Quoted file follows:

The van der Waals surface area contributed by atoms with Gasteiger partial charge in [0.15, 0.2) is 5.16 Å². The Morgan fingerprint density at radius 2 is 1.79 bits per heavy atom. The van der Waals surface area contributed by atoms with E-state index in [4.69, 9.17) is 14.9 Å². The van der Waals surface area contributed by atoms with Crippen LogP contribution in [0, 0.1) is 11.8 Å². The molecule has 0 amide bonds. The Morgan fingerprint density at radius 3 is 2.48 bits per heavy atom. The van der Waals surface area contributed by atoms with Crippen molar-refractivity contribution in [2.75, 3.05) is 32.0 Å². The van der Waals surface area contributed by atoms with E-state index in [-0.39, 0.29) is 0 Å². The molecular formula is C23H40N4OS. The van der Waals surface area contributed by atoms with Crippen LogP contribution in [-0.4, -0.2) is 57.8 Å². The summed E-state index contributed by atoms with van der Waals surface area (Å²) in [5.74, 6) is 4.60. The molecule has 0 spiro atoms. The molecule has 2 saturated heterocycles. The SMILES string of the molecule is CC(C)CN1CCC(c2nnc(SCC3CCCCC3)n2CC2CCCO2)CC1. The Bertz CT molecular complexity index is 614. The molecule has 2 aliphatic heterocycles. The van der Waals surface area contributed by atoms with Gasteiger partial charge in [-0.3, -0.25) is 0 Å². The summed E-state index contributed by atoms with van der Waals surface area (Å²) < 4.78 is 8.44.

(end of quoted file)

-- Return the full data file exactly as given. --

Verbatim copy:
The van der Waals surface area contributed by atoms with Gasteiger partial charge in [0.15, 0.2) is 5.16 Å². The Morgan fingerprint density at radius 2 is 1.79 bits per heavy atom. The van der Waals surface area contributed by atoms with E-state index in [4.69, 9.17) is 14.9 Å². The van der Waals surface area contributed by atoms with Crippen LogP contribution in [0, 0.1) is 11.8 Å². The molecule has 0 amide bonds. The Morgan fingerprint density at radius 3 is 2.48 bits per heavy atom. The van der Waals surface area contributed by atoms with Crippen molar-refractivity contribution in [2.75, 3.05) is 32.0 Å². The van der Waals surface area contributed by atoms with E-state index in [-0.39, 0.29) is 0 Å². The molecular formula is C23H40N4OS. The van der Waals surface area contributed by atoms with Crippen LogP contribution in [-0.4, -0.2) is 57.8 Å². The summed E-state index contributed by atoms with van der Waals surface area (Å²) in [5.74, 6) is 4.60. The molecule has 0 spiro atoms. The molecule has 2 saturated heterocycles. The SMILES string of the molecule is CC(C)CN1CCC(c2nnc(SCC3CCCCC3)n2CC2CCCO2)CC1. The Bertz CT molecular complexity index is 614. The molecule has 2 aliphatic heterocycles. The van der Waals surface area contributed by atoms with Gasteiger partial charge in [-0.3, -0.25) is 0 Å². The summed E-state index contributed by atoms with van der Waals surface area (Å²) < 4.78 is 8.44.